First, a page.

Open access peer-reviewed chapter

Subjective Wellbeing Assessment in People with Chronic Kidney Disease Undergoing Hemodialysis

By Luís Manuel Mota de Sousa, Ana Vanessa Antunes, Cristina Rosa Soares Lavareda Baixinho, Sandy Silva Pedro Severino, Cristina Maria Alves Marques-Vieira and Helena Maria Guerreiro José

Submitted: August 18th 2017Reviewed: September 22nd 2017Published: December 20th 2017

DOI: 10.5772/intechopen.71194

Downloaded: 1073

Abstract

The aim of this study was to analyze the relationship between satisfaction with life in general and the sociodemographic and emotional factors and components of quality of life in people with chronic kidney disease undergoing hemodialysis. A cross-sectional and correlational study was performed on a sample of 171 people with chronic kidney disease in two hemodialysis units at a Clinic in Lisbon between May and June 2015. Subjective wellbeing (personal wellbeing index) is positively related with subjective happiness, positive affect, and quality of life and is negatively associated with negative affect. Subjective happiness, negative affect, and the physical component of quality of life influence subjective wellbeing. These conclusions can assist us in understanding that people with chronic kidney disease (CKD) encounter greater feelings of wellbeing, mainly related to pleasant affect (subjective happiness and positive affect).

Keywords

  • subjective wellbeing
  • emotion
  • quality of life
  • chronic renal insufficiency
  • renal dialysis

1. Introduction

Due to its prevalence, chronic kidney disease (CKD) has been recognized as an important public health problem [1].

It has high economic implications in health systems and is also an independent risk factor for cardiovascular disease (CVD) [2]. All six stages of CKD [3] are associated with the increased risk of cardiovascular morbidity, premature mortality, and/or decreased quality of life (QoL) [2, 3].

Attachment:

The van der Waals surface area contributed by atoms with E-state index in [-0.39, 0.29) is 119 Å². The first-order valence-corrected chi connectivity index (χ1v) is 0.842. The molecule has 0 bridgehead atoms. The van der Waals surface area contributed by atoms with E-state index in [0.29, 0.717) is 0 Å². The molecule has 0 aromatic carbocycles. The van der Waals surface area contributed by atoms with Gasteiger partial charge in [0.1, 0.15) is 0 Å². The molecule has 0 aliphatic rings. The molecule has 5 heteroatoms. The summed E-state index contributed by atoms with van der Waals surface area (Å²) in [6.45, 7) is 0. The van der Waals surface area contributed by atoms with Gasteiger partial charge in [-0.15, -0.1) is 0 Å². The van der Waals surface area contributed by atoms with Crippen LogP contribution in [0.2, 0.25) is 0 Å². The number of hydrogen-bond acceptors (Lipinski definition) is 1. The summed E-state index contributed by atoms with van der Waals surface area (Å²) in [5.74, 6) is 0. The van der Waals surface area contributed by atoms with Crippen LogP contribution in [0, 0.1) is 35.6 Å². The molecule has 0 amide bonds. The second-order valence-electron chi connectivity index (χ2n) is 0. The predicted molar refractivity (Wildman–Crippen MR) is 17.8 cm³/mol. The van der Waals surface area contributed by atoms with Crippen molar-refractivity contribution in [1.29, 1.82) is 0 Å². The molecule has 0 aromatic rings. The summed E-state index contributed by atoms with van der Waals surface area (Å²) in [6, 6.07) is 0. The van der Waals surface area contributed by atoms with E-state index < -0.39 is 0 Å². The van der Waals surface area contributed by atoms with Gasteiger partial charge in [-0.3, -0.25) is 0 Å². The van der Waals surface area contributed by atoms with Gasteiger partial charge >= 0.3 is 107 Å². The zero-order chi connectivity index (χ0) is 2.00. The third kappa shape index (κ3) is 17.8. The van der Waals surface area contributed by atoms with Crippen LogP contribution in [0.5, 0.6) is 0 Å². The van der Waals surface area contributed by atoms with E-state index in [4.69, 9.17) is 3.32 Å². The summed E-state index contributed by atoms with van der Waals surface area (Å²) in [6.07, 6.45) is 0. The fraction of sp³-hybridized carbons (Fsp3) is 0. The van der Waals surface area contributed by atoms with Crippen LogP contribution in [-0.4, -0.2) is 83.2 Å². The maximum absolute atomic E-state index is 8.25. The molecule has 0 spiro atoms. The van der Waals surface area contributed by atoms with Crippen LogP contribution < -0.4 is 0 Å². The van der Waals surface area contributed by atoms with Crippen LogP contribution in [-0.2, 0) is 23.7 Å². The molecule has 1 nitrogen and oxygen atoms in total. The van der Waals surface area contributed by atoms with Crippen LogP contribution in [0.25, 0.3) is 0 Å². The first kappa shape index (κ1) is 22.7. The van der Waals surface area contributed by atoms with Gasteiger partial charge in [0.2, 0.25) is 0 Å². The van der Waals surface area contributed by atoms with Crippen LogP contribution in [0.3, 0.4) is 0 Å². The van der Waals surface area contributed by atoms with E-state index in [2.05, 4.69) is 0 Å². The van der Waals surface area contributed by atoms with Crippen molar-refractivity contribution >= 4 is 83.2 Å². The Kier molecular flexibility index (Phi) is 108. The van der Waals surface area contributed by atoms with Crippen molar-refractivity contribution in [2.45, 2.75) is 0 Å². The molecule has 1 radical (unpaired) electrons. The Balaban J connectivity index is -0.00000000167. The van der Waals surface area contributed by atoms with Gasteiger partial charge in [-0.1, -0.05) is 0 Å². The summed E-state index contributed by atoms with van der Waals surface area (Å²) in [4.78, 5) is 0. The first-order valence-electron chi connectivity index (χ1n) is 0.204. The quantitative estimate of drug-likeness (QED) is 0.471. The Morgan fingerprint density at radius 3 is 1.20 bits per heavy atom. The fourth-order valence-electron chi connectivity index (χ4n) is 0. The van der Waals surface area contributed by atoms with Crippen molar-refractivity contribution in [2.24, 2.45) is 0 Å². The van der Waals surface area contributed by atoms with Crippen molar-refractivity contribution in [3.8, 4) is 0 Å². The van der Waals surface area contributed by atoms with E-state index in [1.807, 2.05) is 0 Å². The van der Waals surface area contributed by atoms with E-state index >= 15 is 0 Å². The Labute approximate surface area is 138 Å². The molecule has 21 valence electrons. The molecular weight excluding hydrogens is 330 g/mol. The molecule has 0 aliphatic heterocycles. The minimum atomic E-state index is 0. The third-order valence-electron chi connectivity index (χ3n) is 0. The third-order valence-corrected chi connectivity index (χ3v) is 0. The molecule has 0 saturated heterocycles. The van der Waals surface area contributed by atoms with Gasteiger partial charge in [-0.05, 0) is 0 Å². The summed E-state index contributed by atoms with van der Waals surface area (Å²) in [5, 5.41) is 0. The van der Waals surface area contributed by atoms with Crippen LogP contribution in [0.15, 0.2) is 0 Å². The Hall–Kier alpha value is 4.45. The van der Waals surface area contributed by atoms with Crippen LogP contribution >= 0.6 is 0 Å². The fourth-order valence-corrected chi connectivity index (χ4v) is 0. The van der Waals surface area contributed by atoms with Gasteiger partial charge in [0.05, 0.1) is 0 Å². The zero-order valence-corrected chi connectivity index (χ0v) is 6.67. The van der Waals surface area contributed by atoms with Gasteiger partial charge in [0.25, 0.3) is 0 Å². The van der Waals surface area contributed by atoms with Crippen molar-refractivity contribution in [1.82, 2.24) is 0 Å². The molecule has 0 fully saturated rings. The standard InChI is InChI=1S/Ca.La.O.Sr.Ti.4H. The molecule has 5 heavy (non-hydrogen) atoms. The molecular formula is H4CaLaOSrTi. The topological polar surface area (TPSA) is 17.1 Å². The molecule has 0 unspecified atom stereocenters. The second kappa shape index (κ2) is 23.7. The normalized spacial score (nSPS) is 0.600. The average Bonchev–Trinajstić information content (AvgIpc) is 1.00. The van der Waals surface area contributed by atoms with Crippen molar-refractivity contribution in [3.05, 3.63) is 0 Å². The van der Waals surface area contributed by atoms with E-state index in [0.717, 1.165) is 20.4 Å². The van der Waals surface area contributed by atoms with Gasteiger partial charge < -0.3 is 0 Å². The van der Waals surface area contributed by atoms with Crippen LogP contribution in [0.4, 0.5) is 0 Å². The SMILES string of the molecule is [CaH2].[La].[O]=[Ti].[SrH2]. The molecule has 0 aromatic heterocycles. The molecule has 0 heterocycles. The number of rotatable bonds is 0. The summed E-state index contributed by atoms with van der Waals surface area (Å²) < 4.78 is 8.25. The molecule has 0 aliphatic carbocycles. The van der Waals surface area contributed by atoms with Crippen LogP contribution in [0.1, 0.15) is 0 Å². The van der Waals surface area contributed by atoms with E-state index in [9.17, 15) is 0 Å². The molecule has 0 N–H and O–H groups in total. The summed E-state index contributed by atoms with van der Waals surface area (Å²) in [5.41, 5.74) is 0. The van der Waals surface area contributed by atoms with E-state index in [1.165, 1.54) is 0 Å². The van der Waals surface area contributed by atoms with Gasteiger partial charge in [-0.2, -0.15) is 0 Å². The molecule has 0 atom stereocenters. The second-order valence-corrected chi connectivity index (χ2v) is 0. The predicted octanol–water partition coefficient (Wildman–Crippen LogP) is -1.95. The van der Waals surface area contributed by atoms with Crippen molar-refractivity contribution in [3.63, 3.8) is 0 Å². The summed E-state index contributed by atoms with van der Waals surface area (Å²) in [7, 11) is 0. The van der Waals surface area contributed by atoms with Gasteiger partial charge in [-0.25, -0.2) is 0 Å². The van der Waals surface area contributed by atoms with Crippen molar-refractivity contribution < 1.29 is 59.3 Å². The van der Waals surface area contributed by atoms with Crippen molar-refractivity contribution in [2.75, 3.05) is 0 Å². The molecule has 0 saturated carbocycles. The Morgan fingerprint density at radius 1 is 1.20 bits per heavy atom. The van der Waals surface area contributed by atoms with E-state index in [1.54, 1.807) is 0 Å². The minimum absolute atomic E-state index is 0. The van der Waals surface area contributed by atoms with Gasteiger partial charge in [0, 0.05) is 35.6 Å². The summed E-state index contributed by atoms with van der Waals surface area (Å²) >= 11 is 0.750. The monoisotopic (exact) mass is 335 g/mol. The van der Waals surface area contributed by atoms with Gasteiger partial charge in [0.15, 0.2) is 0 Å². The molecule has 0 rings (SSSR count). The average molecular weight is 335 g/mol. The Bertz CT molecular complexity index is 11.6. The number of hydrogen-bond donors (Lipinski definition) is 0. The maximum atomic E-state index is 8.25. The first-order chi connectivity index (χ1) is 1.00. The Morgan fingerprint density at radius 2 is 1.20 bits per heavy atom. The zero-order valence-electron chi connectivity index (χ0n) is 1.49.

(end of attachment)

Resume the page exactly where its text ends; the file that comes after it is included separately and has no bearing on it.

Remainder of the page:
CKD has an estimated prevalence of 11–13%, mostly related with stage 3 [2]. In the United States in 2012, its prevalence in stages 3–4 was about 6.9% (5.5–8.3) [4]. The adjusted prevalence of CKD in stages 1–5 varied between 3.31% (95% confidence interval [95% CI], 3.30–3.33%) in Norway and 17.3% (IC 95%, 16.5–18.1%) in north eastern Germany [5].

Worldwide, there are about 1.9 million people with CKD undergoing renal replacement therapy [6], namely hemodialysis (HD) or peritoneal dialysis. The first is the most common treatment modality [7].

HD is a treatment method usually performed in hospitals or clinics during 3–4 hours, three times a week [8]. This complex treatment has a high impact on the life of people with CKD. It requires several radical lifestyle changes that affect social and psychological functioning [9] as well as cause pain [7]. Therefore, it is considered a long-term treatment with significant side effects on the physical and mental wellbeing [10].

Health is a state of complete physical, mental, and social wellbeing and not merely the absence of disease or infirmity [11].

People with CKD receiving HD treatment can experience emotional instability and psychological distress, financial burdens, inadequate disease knowledge, and less social support, which influences their QoL [12]. CKD directly interferes in functional capacity, independence, and quality of life [13].

QoL and wellbeing as perceived by people with CKD are important measures of patients’ health outcomes [12, 14].

As stated by the World Health Organization, subjective wellbeing (SWB) is considered within the research community as an indicator for the evaluation of QoL [14]. It consists of a range of phenomena that include emotional responses, satisfaction domains, and the judgment about global satisfaction with life. The components of SWB are pleasant affect (e.g., joy, contentment, pride, affection, and happiness), unpleasant affect (e.g., guilt and shame, anxiety and worry, anger, stress, and depression), life satisfaction (e.g., desire to change, satisfaction with current life, past, and future), and a satisfaction domain (e.g., work, family, leisure, health, finances, and self) [15].

A study developed in Indonesia using people with CKD undergoing HD showed that subjective wellbeing is directly related with the positive interpretation of the dialysis process. It also showed that people with CKD have happy feelings and are still able to manage negative emotions that arise. The negative feelings experienced by these people with CKD were anger, sadness, hopelessness, boredom, annoyance, and concern. The positive affects experienced were happiness, pleasure, gratefulness, and optimism [16].